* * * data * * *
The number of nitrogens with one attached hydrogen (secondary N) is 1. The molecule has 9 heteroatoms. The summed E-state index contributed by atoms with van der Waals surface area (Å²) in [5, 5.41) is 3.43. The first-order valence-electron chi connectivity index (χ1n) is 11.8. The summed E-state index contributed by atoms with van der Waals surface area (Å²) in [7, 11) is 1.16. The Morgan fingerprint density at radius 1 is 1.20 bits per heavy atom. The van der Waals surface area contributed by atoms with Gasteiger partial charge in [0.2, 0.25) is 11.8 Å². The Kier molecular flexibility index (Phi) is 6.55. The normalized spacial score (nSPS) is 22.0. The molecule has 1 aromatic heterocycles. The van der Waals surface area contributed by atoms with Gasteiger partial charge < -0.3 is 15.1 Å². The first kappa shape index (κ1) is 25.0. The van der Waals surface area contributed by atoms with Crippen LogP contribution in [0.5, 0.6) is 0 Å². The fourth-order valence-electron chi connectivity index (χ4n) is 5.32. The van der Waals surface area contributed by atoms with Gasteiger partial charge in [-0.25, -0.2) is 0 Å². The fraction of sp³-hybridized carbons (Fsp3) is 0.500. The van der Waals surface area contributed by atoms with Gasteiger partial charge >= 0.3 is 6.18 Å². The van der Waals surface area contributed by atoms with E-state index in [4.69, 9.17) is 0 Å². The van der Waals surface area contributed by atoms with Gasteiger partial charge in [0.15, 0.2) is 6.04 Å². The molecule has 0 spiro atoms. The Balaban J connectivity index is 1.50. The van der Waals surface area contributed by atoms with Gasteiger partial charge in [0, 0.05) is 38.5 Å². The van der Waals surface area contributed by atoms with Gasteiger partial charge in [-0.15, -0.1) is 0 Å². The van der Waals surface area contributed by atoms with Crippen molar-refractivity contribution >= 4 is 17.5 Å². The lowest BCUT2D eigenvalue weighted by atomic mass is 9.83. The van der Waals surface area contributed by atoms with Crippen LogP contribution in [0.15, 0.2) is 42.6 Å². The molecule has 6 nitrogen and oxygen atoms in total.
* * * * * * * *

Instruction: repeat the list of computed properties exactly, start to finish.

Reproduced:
The number of nitrogens with one attached hydrogen (secondary N) is 1. The molecule has 9 heteroatoms. The summed E-state index contributed by atoms with van der Waals surface area (Å²) in [5, 5.41) is 3.43. The first-order valence-electron chi connectivity index (χ1n) is 11.8. The summed E-state index contributed by atoms with van der Waals surface area (Å²) in [7, 11) is 1.16. The Morgan fingerprint density at radius 1 is 1.20 bits per heavy atom. The van der Waals surface area contributed by atoms with Gasteiger partial charge in [0.2, 0.25) is 11.8 Å². The Kier molecular flexibility index (Phi) is 6.55. The normalized spacial score (nSPS) is 22.0. The molecule has 1 aromatic heterocycles. The van der Waals surface area contributed by atoms with Gasteiger partial charge < -0.3 is 15.1 Å². The first kappa shape index (κ1) is 25.0. The van der Waals surface area contributed by atoms with Crippen LogP contribution in [0.5, 0.6) is 0 Å². The fourth-order valence-electron chi connectivity index (χ4n) is 5.32. The van der Waals surface area contributed by atoms with Gasteiger partial charge in [-0.25, -0.2) is 0 Å². The fraction of sp³-hybridized carbons (Fsp3) is 0.500. The van der Waals surface area contributed by atoms with Gasteiger partial charge >= 0.3 is 6.18 Å². The van der Waals surface area contributed by atoms with E-state index in [4.69, 9.17) is 0 Å². The van der Waals surface area contributed by atoms with Gasteiger partial charge in [0.15, 0.2) is 6.04 Å². The molecule has 0 spiro atoms. The Balaban J connectivity index is 1.50. The van der Waals surface area contributed by atoms with Gasteiger partial charge in [0, 0.05) is 38.5 Å². The van der Waals surface area contributed by atoms with Gasteiger partial charge in [-0.15, -0.1) is 0 Å². The van der Waals surface area contributed by atoms with Crippen molar-refractivity contribution >= 4 is 17.5 Å². The lowest BCUT2D eigenvalue weighted by atomic mass is 9.83. The van der Waals surface area contributed by atoms with Crippen LogP contribution in [0.15, 0.2) is 42.6 Å². The molecule has 6 nitrogen and oxygen atoms in total.